More Old Entrepreneurs Finding Success Later in Life



Jay Lichty’s big business idea came to him in a dream—playing a very specific ukulele.

“I had a dream one night where I was playing a small bodied guitar,” he said. “I decided if I was ever going to have a custom ukulele, I was probably going to have to build it myself.”

The musician turned his hobby into a full-time gig, and in 2009 launched Lichty Guitars. He works from his Tryon, North Carolina, home with his wife. They build custom ukuleles and guitars for customers all over the world.

At age 59, Lichty is more than twice the age of millennial entrepreneurs. But with an uneven economic recovery, more Americans are taking the plunge into entrepreneurship later in life, according to recent data.

Most workers of all age brackets have experienced lower entrepreneurial activity in recent years—except for those ages 45 to 54. That group saw an increase, according to data from the Kauffman Foundation, which studies entrepreneurship.

The rise in entrepreneurial activity comes as America’s workforce ages. Nearly a third of workers over 50, and employees over age 65 outnumber teenage workers for the first time since 1948, according to a recent study by Aon Hewitt for AARP, the nonprofit membership organization for people age 50 and over.

The older workforce includes post-World War II baby boomers, born between 1946 and 1964. By 2020, 35 percent of the labor force will be over 50, according to the study for AARP.

Just a few years ago, Lichty was building homes, and his business took a turn for the worst in 2009. He picked up the instrument to pass the time.

Lichty says he’s earning six figures in sales, comparable to when he was running his home-building business. “Money is not our carrot—anytime I have tried to do something for the money, it’s been very unsatisfying,” he said. “I’ve always been the type that worked better for myself.”

To mushrooms from health care

Older entrepreneurs often have greater success than younger workers given their connections and financial stability, said E.J. Reedy, director of research and policy at Kauffman.

“One of the biggest assets is a very deep industry understanding—older entrepreneurs have these ties and connections, and are able to take advantage of those,” Reedy said.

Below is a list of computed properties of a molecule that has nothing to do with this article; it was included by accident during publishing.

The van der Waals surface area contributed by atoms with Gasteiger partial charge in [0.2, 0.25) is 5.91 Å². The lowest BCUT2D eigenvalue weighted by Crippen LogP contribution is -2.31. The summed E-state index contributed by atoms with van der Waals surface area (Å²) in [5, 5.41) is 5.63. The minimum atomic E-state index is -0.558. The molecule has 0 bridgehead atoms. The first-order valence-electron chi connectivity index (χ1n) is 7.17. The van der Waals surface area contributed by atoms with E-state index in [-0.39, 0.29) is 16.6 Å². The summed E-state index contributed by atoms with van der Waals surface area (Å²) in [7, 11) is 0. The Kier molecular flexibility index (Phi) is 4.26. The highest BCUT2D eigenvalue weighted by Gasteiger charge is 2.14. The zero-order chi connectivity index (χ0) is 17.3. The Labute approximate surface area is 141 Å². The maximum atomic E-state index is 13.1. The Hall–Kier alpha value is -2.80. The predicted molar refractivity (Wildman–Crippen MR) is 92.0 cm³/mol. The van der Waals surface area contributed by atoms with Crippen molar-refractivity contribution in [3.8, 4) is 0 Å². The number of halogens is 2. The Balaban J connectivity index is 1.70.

Age and experience are helping Sandra Carter, co-founder of Mushroom Matrix in Carlsbad, California. She and her partner launched the medicinal mushroom company in 2010. The powdered mushroom products for people and pets are sold in stores nationwide, even landing a spot in Whole Foods.

At 59, Carter says her age has given her perspective and allowed her to leverage connections she made in her first career in health-care promotions. Mushroom Matrix is on track to do $8 million-plus in sales this year.

“One of the wonderful things of aging is that as you go through life, you learn a lot from others and from your own mistakes, as well,” Carter said. “Of course there’s always risk, but I felt tremendous confidence in the decision.”

Reprinted by permission.


Image credit: CC by Aleksy Gnilenkov.

About the author: Kate Rogers

Kate Rodgers is a reporter for CNBC where she covers small business and entrepreneurship appearing on CNBC;s Business Day programming and providing daily stories for CNBC.com. Her previous work includes working as a personal finance and small business reporter for FOX Business and the Nonprofit Times. She holds a bachelor’s degree in English with a concentration in Journalism and a minor in Women’s Studies from the University of Delaware.

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